• drag and drop to move and / or copy documents and emails to other areas of the SharePoint store where they have permission

In short, MacroView makes viewing, navigating and working with a OneDrive for Business personal site feel as familiar as using a Windows file share and the same as working with any other area in SharePoint Online or SharePoint on-premises.

When would OneDrive for Business be the best way for an organization to manage its documents and emails? The answer is that normally OneDrive for Business is part of an overall SharePoint Online storage approach.


From its first version back in 2001 Microsoft SharePoint has had document storage and management capabilities. Those capabilities have been enhanced in subsequent versions of SharePoint, particularly in SharePoint 2010 on. SharePoint has been noted as the next step from using Windows file shares because in addition to being able to store documents in a hierarchy of folders it also provides features that previously were only seen in document management systems. These include:

  • Recording additional metadata for documents
  • Searching (based on content and / or metadata)
  • Ability to store multiple versions of a document
  • Unique numbering of documents
  • Check-out / Check-In (to reserve a document for editing and to control when a new version was available to other users)
  • Co-authoring (collaborative editing – in conjunction with Microsoft Office apps)
  • Flexible security over document access, including document-level security
  • Compliance (such as legal holds and in-place record declaration)
  • Expiration (policy-based retention / archiving of documents)
  • Auditing
  • Workflows

SharePoint is architected so that an organization can take advantage of as many or as few of the above capabilities as they wish.

In general SharePoint is a good choice for an organization that is looking to improve upon Windows file shares and Outlook folders as a way of managing their documents and emails.

SharePoint Online and on-premises

Getting started with SharePoint is easy thanks to the way Microsoft bundles SharePoint Online with popular Office 365 subscriptions. These subscriptions also enable an organization to have OneDrive for Business (see above). On-premises SharePoint Server continues to be available, and in some ways is more flexible than SharePoint Online. Strictly speaking SharePoint Server does not have to run with on-premises server hardware – an organization can opt to run it in Azure or their own private cloud / data center.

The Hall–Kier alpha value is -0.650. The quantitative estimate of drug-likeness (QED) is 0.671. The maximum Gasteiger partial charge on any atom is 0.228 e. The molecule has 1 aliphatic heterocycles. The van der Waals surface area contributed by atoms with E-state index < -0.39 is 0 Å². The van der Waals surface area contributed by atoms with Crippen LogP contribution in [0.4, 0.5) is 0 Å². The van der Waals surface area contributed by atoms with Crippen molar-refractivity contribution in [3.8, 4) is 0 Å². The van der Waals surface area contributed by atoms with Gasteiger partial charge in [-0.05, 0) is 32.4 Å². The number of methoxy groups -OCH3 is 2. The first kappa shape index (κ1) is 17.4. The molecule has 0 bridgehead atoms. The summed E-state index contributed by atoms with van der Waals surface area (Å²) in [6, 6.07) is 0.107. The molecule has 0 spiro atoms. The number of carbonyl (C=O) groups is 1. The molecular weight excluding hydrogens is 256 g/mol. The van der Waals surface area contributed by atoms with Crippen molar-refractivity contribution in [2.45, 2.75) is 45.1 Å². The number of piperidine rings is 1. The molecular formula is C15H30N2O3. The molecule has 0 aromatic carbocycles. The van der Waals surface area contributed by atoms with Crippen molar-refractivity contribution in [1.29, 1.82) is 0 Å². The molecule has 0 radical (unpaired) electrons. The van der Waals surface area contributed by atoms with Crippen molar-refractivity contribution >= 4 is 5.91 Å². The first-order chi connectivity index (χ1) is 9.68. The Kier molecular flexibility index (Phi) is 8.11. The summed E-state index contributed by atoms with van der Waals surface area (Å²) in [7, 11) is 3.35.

Microsoft promotes SharePoint as a collaboration tool. SharePoint does facilitate collaboration. This is particularly the case with SharePoint Online, which removes the need for an organization to concern itself with providing access to SharePoint for external users (i.e. users outside their firewall). Co-authoring – the ability to have a document edited simultaneously by multiple users – can be seen as the highest form of collaboration, but the ability to securely Share a document with other users – including users outside the organization – is the way SharePoint most often facilitates collaboration.

Searching for Documents and Emails

The enhanced search capabilities of SharePoint are relevant to most organizations. Taking advantage of those search capabilities requires that the organization record additional metadata for stored documents – another of SharePoint’s capabilities. To gain full advantage the organization needs to allow the SharePoint search to be performed direct from popular business applications, particularly Microsoft Office – this is enabled by add-on software such as MacroView DMF.

Capabilities such as numbering, versioning and explicit check-out are popular with organizations that are using SharePoint to replace a traditional document management system, or whose business needs are such that a traditional DM system has always been of interest.

Managing Emails in SharePoint

SharePoint can store any type of file, including the MSG files that are the best way to store an Outlook email message. However, the out-of-the-box integration of Outlook and SharePoint is not great – it’s not possible to drag and drop to save emails to SharePoint.

Several Outlook add-ons are available to fix this problem. Examples of such add-ons are MacroView Message and MacroView DMF. These MacroView products enable flexible searching for documents and emails based on their metadata and / or content. The searches are performed direct from Outlook, i.e. the user does not need to jump out of Outlook and go to the web browser to search and to retrieve search results – something that business users find frustrating and not good for productivity.